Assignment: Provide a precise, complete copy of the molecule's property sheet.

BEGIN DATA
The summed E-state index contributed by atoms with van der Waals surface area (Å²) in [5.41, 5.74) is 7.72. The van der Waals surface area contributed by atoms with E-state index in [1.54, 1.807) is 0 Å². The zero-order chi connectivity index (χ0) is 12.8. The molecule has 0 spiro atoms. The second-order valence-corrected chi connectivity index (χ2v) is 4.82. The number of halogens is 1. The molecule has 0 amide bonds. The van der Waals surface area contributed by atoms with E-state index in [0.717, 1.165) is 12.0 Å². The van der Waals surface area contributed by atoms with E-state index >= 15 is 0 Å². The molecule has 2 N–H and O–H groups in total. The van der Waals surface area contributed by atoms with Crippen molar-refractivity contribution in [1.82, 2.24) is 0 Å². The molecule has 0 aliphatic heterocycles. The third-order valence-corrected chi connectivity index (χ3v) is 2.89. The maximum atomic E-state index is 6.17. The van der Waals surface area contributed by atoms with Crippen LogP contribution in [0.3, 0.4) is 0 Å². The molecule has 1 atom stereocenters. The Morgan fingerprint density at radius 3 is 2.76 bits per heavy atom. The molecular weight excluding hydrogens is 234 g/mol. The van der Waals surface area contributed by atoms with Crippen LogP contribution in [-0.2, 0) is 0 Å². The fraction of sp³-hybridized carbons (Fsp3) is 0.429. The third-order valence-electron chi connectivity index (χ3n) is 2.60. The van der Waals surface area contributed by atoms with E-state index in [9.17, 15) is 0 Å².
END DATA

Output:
The summed E-state index contributed by atoms with van der Waals surface area (Å²) in [5.41, 5.74) is 7.72. The van der Waals surface area contributed by atoms with E-state index in [1.54, 1.807) is 0 Å². The zero-order chi connectivity index (χ0) is 12.8. The molecule has 0 spiro atoms. The second-order valence-corrected chi connectivity index (χ2v) is 4.82. The number of halogens is 1. The molecule has 0 amide bonds. The van der Waals surface area contributed by atoms with E-state index in [0.717, 1.165) is 12.0 Å². The van der Waals surface area contributed by atoms with E-state index >= 15 is 0 Å². The molecule has 2 N–H and O–H groups in total. The van der Waals surface area contributed by atoms with Crippen molar-refractivity contribution in [1.82, 2.24) is 0 Å². The molecule has 0 aliphatic heterocycles. The third-order valence-corrected chi connectivity index (χ3v) is 2.89. The maximum atomic E-state index is 6.17. The van der Waals surface area contributed by atoms with Crippen LogP contribution in [0.3, 0.4) is 0 Å². The molecule has 1 atom stereocenters. The Morgan fingerprint density at radius 3 is 2.76 bits per heavy atom. The molecular weight excluding hydrogens is 234 g/mol. The van der Waals surface area contributed by atoms with Crippen LogP contribution in [-0.2, 0) is 0 Å². The fraction of sp³-hybridized carbons (Fsp3) is 0.429. The third-order valence-electron chi connectivity index (χ3n) is 2.60. The van der Waals surface area contributed by atoms with E-state index in [9.17, 15) is 0 Å².